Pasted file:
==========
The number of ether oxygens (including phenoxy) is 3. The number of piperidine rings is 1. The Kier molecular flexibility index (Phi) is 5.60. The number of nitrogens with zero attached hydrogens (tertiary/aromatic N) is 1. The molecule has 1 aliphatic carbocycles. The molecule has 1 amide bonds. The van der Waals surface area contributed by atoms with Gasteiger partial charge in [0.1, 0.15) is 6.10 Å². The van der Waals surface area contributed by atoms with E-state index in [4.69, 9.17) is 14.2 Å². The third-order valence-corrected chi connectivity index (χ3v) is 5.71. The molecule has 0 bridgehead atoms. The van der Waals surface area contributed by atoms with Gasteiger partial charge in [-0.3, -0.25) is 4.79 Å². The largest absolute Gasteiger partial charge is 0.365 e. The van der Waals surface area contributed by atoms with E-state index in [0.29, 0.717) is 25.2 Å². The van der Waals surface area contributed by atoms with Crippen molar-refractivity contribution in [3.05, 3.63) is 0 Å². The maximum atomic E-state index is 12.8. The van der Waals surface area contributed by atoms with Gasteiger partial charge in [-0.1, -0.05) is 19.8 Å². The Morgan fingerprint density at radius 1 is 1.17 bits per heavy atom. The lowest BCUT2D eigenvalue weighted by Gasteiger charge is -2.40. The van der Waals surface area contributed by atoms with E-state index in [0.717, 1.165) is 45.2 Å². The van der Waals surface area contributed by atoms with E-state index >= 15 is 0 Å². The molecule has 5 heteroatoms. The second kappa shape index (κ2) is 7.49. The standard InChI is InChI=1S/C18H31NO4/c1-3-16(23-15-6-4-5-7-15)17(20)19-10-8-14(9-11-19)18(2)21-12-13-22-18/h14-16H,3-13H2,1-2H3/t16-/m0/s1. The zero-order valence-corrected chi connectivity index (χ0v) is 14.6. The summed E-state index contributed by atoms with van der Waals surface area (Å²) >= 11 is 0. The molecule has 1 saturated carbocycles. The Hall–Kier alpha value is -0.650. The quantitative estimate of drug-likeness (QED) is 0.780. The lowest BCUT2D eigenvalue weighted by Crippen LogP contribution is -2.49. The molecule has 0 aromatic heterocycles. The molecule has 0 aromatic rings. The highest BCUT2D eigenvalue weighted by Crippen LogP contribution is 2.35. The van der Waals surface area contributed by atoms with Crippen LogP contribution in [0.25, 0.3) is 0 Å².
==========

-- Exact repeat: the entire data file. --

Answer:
The number of ether oxygens (including phenoxy) is 3. The number of piperidine rings is 1. The Kier molecular flexibility index (Phi) is 5.60. The number of nitrogens with zero attached hydrogens (tertiary/aromatic N) is 1. The molecule has 1 aliphatic carbocycles. The molecule has 1 amide bonds. The van der Waals surface area contributed by atoms with Gasteiger partial charge in [0.1, 0.15) is 6.10 Å². The van der Waals surface area contributed by atoms with E-state index in [4.69, 9.17) is 14.2 Å². The third-order valence-corrected chi connectivity index (χ3v) is 5.71. The molecule has 0 bridgehead atoms. The van der Waals surface area contributed by atoms with Gasteiger partial charge in [-0.3, -0.25) is 4.79 Å². The largest absolute Gasteiger partial charge is 0.365 e. The van der Waals surface area contributed by atoms with E-state index in [0.29, 0.717) is 25.2 Å². The van der Waals surface area contributed by atoms with Crippen molar-refractivity contribution in [3.05, 3.63) is 0 Å². The maximum atomic E-state index is 12.8. The van der Waals surface area contributed by atoms with Gasteiger partial charge in [-0.1, -0.05) is 19.8 Å². The Morgan fingerprint density at radius 1 is 1.17 bits per heavy atom. The lowest BCUT2D eigenvalue weighted by Gasteiger charge is -2.40. The van der Waals surface area contributed by atoms with E-state index in [0.717, 1.165) is 45.2 Å². The van der Waals surface area contributed by atoms with E-state index >= 15 is 0 Å². The molecule has 5 heteroatoms. The second kappa shape index (κ2) is 7.49. The standard InChI is InChI=1S/C18H31NO4/c1-3-16(23-15-6-4-5-7-15)17(20)19-10-8-14(9-11-19)18(2)21-12-13-22-18/h14-16H,3-13H2,1-2H3/t16-/m0/s1. The zero-order valence-corrected chi connectivity index (χ0v) is 14.6. The summed E-state index contributed by atoms with van der Waals surface area (Å²) >= 11 is 0. The molecule has 1 saturated carbocycles. The Hall–Kier alpha value is -0.650. The quantitative estimate of drug-likeness (QED) is 0.780. The lowest BCUT2D eigenvalue weighted by Crippen LogP contribution is -2.49. The molecule has 0 aromatic heterocycles. The molecule has 0 aromatic rings. The highest BCUT2D eigenvalue weighted by Crippen LogP contribution is 2.35. The van der Waals surface area contributed by atoms with Crippen LogP contribution in [0.25, 0.3) is 0 Å².